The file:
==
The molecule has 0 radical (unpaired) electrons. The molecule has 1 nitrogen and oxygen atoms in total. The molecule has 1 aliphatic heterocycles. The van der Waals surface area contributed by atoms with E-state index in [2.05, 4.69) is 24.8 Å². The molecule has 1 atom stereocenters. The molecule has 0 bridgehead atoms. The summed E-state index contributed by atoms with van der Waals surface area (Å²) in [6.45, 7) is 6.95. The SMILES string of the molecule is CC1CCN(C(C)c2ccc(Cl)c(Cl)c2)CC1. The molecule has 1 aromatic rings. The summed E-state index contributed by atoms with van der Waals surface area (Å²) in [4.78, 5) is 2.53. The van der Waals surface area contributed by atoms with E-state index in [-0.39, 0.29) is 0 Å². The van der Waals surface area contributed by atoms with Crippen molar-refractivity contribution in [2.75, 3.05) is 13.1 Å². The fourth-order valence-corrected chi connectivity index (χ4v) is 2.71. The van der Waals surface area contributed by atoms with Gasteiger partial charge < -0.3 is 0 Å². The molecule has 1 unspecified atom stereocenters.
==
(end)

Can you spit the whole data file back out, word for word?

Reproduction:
The molecule has 0 radical (unpaired) electrons. The molecule has 1 nitrogen and oxygen atoms in total. The molecule has 1 aliphatic heterocycles. The van der Waals surface area contributed by atoms with E-state index in [2.05, 4.69) is 24.8 Å². The molecule has 1 atom stereocenters. The molecule has 0 bridgehead atoms. The summed E-state index contributed by atoms with van der Waals surface area (Å²) in [6.45, 7) is 6.95. The SMILES string of the molecule is CC1CCN(C(C)c2ccc(Cl)c(Cl)c2)CC1. The molecule has 1 aromatic rings. The summed E-state index contributed by atoms with van der Waals surface area (Å²) in [4.78, 5) is 2.53. The van der Waals surface area contributed by atoms with E-state index in [-0.39, 0.29) is 0 Å². The van der Waals surface area contributed by atoms with Crippen molar-refractivity contribution in [2.75, 3.05) is 13.1 Å². The fourth-order valence-corrected chi connectivity index (χ4v) is 2.71. The van der Waals surface area contributed by atoms with Gasteiger partial charge < -0.3 is 0 Å². The molecule has 1 unspecified atom stereocenters.